An active bond ETF can better adapt to today’s changing conditions

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Fixed income investors should consider an actively managed fixed income exchange-traded fund strategy, capable of maneuvering in a rapidly changing bond market while generating attractive yield opportunities along the way.

In the recent webcast, Why today’s bond market demands active managementGreg Tornga, Managing Director and Portfolio Manager at Principal Global Asset Allocation, pointed out that rates remain low, but the move to higher rates should be smooth, so bond investors should not expect a repeat of the so-called taper tantrum, as the Federal Reserve has been very transparent with the normalization of its policy.

In view of the turbulence ahead, credit markets have remained resilient. The continued support has helped support developed markets, and progress towards policy standardization will be slow, which should continue to support risky assets, Tornga said.

However, Mark Cernicky, investment specialist at Principal Global Fixed Income, warned that investment grade companies are riskier today than in the past, so investors should re-evaluate the passive exposure of quality companies and consider an approach. active. Specifically, Cernicky pointed out that risk tends to increase in higher quality companies, as shown by the Bloomberg US Investment Grade Corporate Index, which is now exposed to higher durations and a greater tilt towards the BBB rated credit.

Additionally, Cernicky warned that the investment grade market is inefficient, so there are opportunities for more skilled fund managers to navigate these muddy waters better. Additionally, Cernicky pointed out that there are risk stratifications of quality companies with carry securities which may over-compensate investors and duration securities which may under-reward investors.

Cernicky also argued that prioritizing factors can help minimize tail risk. The bottom quintile of the US IG Index has a maximum drawdown of 12.7% with annualized returns of 5.5% and annualized volatility of 6.0%. In comparison, the top quintile of the benchmark shows a maximum drawdown of 6.4% with annualized returns of 5.9% and annualized volatility of 4.7%.

Depending on the major ETFs, stratification and prioritization of factors can help manage risk. Cernicky explained that when taking a top-down approach, Principal uses propagation and duration to stratify the IG universe into risk cohorts, as well as the assignment of daily performance by risk cohort that helps evaluate structural decisions. descendants and ascending stock selection within cohorts. . In addition, it is accompanied by independent risk monitoring. When taking a bottom-up approach, Principal uses quality and value scores used to minimize tail risk while maintaining a spread advantage over the index, takes a forward-looking independent credit rating and follows exit strategies if necessary.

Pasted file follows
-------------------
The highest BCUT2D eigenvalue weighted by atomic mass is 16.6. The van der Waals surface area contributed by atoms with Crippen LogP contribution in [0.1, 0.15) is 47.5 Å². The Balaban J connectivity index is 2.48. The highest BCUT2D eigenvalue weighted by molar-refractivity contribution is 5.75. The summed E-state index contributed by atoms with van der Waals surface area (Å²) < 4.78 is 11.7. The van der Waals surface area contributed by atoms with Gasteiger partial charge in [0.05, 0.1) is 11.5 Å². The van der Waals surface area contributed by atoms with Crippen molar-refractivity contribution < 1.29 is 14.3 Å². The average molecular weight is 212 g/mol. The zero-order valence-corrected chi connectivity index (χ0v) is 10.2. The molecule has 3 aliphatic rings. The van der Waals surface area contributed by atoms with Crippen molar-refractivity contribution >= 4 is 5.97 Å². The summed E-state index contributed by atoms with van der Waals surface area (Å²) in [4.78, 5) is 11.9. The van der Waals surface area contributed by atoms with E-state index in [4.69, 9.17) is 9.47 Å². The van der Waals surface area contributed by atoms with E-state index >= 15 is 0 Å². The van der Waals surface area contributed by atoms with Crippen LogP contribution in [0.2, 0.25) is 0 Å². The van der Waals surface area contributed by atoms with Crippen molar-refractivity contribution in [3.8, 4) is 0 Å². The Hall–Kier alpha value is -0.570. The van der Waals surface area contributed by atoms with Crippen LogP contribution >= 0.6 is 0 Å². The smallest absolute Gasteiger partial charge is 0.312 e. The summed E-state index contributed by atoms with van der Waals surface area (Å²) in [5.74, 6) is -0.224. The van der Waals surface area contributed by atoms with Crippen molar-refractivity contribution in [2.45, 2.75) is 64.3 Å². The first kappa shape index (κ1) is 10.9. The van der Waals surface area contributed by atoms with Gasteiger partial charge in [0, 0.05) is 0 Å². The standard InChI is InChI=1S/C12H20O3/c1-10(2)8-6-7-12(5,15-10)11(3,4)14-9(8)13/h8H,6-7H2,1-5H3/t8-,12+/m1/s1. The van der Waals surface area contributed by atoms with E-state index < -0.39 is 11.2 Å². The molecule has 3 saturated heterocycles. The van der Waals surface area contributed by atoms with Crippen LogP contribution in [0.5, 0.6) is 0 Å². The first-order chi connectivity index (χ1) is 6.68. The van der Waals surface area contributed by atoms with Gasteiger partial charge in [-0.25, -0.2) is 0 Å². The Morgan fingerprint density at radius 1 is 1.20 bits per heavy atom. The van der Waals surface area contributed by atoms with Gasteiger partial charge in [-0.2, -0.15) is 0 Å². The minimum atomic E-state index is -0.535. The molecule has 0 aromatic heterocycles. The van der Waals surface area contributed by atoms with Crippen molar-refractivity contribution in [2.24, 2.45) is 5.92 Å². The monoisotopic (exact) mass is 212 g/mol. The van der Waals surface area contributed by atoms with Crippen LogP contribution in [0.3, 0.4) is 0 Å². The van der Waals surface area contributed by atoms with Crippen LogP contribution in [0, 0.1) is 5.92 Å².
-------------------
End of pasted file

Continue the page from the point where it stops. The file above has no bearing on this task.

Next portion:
Matthew Cohen, head of the ETF sales team at Principal ETFs, argued that active management can help drive alpha from bond structure, macro and selection, while top and bottom risk is designed to mitigate volatility.

More precisely, the ETF Corporate Assets Principal Investment Grade (NYSEArca: IG) is an option that investors can consider. IG is an actively managed fund, a potentially beneficial feature at a time when demographic changes could disrupt traditional investment in corporate bonds. The ETF attempts to provide current income and capital appreciation by investing in investment grade corporate bonds rated BBB or above by S&P Global Ratings or Baa3 or above by Moody’s Investors Service.

IG combines bottom-up independent credit research with a top-down strategy, seeking alpha through credit selection, sector rotation, curve positioning and a forward-looking iterative process. This mechanism seeks loans with a stable to improving credit rating trajectory that can benefit from compression of spreads and income premiums, an approach relevant in the current business credit climate.

IG may include global exposures because its fixed income pool covers foreign securities, corporate securities, securities issued or guaranteed by the US government or its agencies and instruments, and securities issued or guaranteed by foreign governments payable in US dollars. In addition, it may invest in other investment companies, including exchange traded funds that invest in fixed income securities.

Financial advisers who want to learn more about the bond markets can watch the webcast here on request.


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